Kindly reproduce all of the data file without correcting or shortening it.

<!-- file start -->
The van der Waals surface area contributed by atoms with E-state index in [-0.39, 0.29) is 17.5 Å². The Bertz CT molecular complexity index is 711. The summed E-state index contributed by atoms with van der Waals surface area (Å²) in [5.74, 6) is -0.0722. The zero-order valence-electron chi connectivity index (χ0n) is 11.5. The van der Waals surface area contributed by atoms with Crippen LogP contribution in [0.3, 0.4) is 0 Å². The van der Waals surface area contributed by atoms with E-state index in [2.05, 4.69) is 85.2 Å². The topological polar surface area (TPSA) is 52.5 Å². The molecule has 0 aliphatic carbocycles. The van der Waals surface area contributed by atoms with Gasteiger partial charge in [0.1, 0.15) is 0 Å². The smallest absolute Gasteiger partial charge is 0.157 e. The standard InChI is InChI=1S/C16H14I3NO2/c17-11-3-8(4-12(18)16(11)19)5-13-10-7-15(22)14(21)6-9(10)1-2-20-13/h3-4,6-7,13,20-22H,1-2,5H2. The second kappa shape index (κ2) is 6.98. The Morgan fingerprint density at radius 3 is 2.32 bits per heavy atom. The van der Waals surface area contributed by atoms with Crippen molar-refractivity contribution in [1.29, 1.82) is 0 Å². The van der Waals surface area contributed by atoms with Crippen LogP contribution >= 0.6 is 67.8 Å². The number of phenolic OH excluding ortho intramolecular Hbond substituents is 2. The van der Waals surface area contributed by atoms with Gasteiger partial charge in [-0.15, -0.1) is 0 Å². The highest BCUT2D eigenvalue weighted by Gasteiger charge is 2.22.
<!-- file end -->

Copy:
The van der Waals surface area contributed by atoms with E-state index in [-0.39, 0.29) is 17.5 Å². The Bertz CT molecular complexity index is 711. The summed E-state index contributed by atoms with van der Waals surface area (Å²) in [5.74, 6) is -0.0722. The zero-order valence-electron chi connectivity index (χ0n) is 11.5. The van der Waals surface area contributed by atoms with Crippen LogP contribution in [0.3, 0.4) is 0 Å². The van der Waals surface area contributed by atoms with E-state index in [2.05, 4.69) is 85.2 Å². The topological polar surface area (TPSA) is 52.5 Å². The molecule has 0 aliphatic carbocycles. The van der Waals surface area contributed by atoms with Gasteiger partial charge in [0.1, 0.15) is 0 Å². The smallest absolute Gasteiger partial charge is 0.157 e. The standard InChI is InChI=1S/C16H14I3NO2/c17-11-3-8(4-12(18)16(11)19)5-13-10-7-15(22)14(21)6-9(10)1-2-20-13/h3-4,6-7,13,20-22H,1-2,5H2. The second kappa shape index (κ2) is 6.98. The Morgan fingerprint density at radius 3 is 2.32 bits per heavy atom. The van der Waals surface area contributed by atoms with Crippen molar-refractivity contribution in [1.29, 1.82) is 0 Å². The van der Waals surface area contributed by atoms with Crippen LogP contribution >= 0.6 is 67.8 Å². The number of phenolic OH excluding ortho intramolecular Hbond substituents is 2. The van der Waals surface area contributed by atoms with Gasteiger partial charge in [-0.15, -0.1) is 0 Å². The highest BCUT2D eigenvalue weighted by Gasteiger charge is 2.22.